|Forum topic by Chris Peroni||posted 02-20-2013 05:31 AM||768 views||0 times favorited||2 replies|
02-20-2013 05:31 AM
(Sorry ‘bout the rambling below. If you want to skip it my questions are: whaddya think about this planer for under $20? What is the other mouth for and how should I set this up for proper use?)
Why do we do it? Don’t answer that. I know why. Because we are hooked on tools- that’s why!
So today after work I did two fun wood related things (keep it clean folks). I snuck up on a pile of pallets and made off with a nice worn out one perfect for making crates for my wife (the photographer). She loves the look of aged, greyed wood, loves rough cut wood, so pallets are great for making her props.
More to the point though (I’ll get there I promise) I also stopped in at Princess Auto. Y’know- just to look around. For those of you who don’t know, Princess Auto is pretty much the Canadian equivalent of Harbor Freight. They focus a bit more on automotive tools (explains half the name) but have a grab bag of tools from across the spectrum. FUN! Like HF, PA carries all the most popular brands from India and China :) Quality is king at PA I always say….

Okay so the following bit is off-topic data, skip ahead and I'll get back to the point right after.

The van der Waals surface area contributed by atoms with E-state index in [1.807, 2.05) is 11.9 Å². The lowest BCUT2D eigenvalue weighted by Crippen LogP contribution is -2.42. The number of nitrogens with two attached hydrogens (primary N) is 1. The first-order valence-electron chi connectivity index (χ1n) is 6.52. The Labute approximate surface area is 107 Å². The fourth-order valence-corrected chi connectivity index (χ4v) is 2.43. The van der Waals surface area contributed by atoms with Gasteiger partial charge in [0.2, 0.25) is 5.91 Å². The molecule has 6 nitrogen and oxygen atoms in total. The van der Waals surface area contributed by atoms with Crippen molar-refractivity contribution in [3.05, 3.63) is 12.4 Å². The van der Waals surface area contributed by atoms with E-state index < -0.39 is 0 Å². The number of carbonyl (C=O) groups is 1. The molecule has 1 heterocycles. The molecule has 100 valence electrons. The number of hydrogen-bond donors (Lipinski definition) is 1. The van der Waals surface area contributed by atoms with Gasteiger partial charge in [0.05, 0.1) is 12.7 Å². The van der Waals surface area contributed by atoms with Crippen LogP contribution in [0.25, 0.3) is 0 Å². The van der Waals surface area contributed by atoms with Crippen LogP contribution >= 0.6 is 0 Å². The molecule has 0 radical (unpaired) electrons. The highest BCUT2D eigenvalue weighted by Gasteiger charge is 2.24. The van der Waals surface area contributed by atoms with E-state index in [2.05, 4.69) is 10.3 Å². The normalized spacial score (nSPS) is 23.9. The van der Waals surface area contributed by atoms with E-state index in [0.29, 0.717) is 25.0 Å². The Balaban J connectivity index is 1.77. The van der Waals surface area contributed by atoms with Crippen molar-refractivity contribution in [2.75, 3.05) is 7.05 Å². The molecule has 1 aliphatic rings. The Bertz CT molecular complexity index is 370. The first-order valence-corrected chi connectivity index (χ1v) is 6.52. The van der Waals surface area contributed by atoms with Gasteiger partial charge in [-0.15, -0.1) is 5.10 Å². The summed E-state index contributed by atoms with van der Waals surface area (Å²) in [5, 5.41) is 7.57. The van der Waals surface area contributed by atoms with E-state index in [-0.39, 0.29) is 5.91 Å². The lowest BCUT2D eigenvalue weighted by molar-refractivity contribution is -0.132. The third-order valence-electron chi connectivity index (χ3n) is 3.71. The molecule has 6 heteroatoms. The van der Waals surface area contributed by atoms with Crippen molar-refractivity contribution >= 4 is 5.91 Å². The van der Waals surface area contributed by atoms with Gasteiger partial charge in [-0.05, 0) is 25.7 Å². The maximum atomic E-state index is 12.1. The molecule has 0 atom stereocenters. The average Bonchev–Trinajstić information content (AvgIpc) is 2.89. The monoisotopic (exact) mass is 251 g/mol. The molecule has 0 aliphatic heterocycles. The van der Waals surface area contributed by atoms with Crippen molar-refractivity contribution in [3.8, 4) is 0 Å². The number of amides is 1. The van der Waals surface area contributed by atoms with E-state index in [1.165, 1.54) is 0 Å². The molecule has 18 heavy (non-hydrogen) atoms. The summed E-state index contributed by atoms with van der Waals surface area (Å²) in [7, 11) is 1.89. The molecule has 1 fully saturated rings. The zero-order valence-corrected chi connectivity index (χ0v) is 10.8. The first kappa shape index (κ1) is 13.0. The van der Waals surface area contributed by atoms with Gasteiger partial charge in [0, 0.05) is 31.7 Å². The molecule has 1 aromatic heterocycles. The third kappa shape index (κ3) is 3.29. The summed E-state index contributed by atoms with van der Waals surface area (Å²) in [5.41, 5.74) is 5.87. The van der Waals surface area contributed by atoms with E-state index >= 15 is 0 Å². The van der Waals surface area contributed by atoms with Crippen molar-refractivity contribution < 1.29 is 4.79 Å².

Wandering in the scrapers and sandpapers aisle I spotted a double sided block planer for under $20. I checked out this little guy and was surprised at the decent machining of the sole and sides, and the iron (did I get those terms right?). Next thing I knew I was fumbling through the 4 or 5 they had on the shelf for the best looking one. Then off to the register I go. I figure I can’t do worse than the same basic thing at Canadian Tire; a Stanley for about $10 more.
So in the pics is what I ended up with. I checked the sole and it is quite true- enough that I don’t need to polish it up (I’d make it worse I bet lol). and I took the blade to my homemade stropping block charged with some green compound I use for sharpening swords. Only had to give it a few passes for a few moments. I set the planer up best as I know how which is to say I don’t know how- but can it be that hard to do? I tried it out on some cedar and was surprised by the results. I was able to plane level to within .004” across 12’ length, leave a nice clean surface, and cut chips as thin as thin as that .004” variance.
Is this to be expected- is this standard? I didn’t think it would work so well at this price and made by some random. I’ve read these cheap planes are not worth their weight in raw steel. How do I use the other mouth? I see online it’s a bullnose end- yes? Has anyone had any experience with this brand- Award made by Active Tools? Am I just surprised because I know nothing about planes? Probably- you tell me :)
-- Never discourage anyone...who continually makes progress, no matter how slow. -Plato